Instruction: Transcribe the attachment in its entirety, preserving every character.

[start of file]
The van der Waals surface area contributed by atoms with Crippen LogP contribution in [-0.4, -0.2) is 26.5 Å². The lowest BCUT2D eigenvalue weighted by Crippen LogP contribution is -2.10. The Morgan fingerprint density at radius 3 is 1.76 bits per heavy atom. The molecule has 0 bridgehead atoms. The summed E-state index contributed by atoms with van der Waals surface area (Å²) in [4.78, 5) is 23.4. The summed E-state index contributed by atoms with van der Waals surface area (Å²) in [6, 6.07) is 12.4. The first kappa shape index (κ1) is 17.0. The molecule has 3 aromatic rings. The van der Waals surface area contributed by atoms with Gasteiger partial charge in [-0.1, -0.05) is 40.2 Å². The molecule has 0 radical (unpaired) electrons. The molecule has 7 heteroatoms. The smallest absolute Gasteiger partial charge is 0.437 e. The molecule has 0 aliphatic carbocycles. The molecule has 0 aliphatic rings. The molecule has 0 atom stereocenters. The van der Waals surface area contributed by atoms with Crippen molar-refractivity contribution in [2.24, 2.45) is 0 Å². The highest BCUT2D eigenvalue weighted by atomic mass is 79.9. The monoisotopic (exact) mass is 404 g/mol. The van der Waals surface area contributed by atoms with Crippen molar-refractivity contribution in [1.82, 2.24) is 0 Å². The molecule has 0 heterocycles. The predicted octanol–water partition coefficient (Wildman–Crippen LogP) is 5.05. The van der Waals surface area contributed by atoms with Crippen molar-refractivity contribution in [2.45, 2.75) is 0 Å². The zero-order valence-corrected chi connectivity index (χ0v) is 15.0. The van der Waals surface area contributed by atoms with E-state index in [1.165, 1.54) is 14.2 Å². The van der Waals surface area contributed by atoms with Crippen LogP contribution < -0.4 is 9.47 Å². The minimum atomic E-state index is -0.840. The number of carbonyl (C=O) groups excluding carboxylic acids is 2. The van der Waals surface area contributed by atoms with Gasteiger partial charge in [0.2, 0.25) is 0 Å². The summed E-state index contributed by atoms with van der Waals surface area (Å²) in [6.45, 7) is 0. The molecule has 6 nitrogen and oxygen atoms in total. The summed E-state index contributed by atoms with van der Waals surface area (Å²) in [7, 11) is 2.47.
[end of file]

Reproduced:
The van der Waals surface area contributed by atoms with Crippen LogP contribution in [-0.4, -0.2) is 26.5 Å². The lowest BCUT2D eigenvalue weighted by Crippen LogP contribution is -2.10. The Morgan fingerprint density at radius 3 is 1.76 bits per heavy atom. The molecule has 0 bridgehead atoms. The summed E-state index contributed by atoms with van der Waals surface area (Å²) in [4.78, 5) is 23.4. The summed E-state index contributed by atoms with van der Waals surface area (Å²) in [6, 6.07) is 12.4. The first kappa shape index (κ1) is 17.0. The molecule has 3 aromatic rings. The van der Waals surface area contributed by atoms with Gasteiger partial charge in [-0.1, -0.05) is 40.2 Å². The molecule has 0 radical (unpaired) electrons. The molecule has 7 heteroatoms. The smallest absolute Gasteiger partial charge is 0.437 e. The molecule has 0 aliphatic carbocycles. The molecule has 0 aliphatic rings. The molecule has 0 atom stereocenters. The van der Waals surface area contributed by atoms with Crippen molar-refractivity contribution in [2.24, 2.45) is 0 Å². The highest BCUT2D eigenvalue weighted by atomic mass is 79.9. The monoisotopic (exact) mass is 404 g/mol. The van der Waals surface area contributed by atoms with Crippen molar-refractivity contribution in [1.82, 2.24) is 0 Å². The molecule has 0 heterocycles. The predicted octanol–water partition coefficient (Wildman–Crippen LogP) is 5.05. The van der Waals surface area contributed by atoms with Crippen molar-refractivity contribution in [2.45, 2.75) is 0 Å². The zero-order valence-corrected chi connectivity index (χ0v) is 15.0. The van der Waals surface area contributed by atoms with E-state index in [1.165, 1.54) is 14.2 Å². The van der Waals surface area contributed by atoms with Crippen LogP contribution < -0.4 is 9.47 Å². The minimum atomic E-state index is -0.840. The number of carbonyl (C=O) groups excluding carboxylic acids is 2. The van der Waals surface area contributed by atoms with Gasteiger partial charge in [0.2, 0.25) is 0 Å². The summed E-state index contributed by atoms with van der Waals surface area (Å²) in [6.45, 7) is 0. The molecule has 6 nitrogen and oxygen atoms in total. The summed E-state index contributed by atoms with van der Waals surface area (Å²) in [7, 11) is 2.47.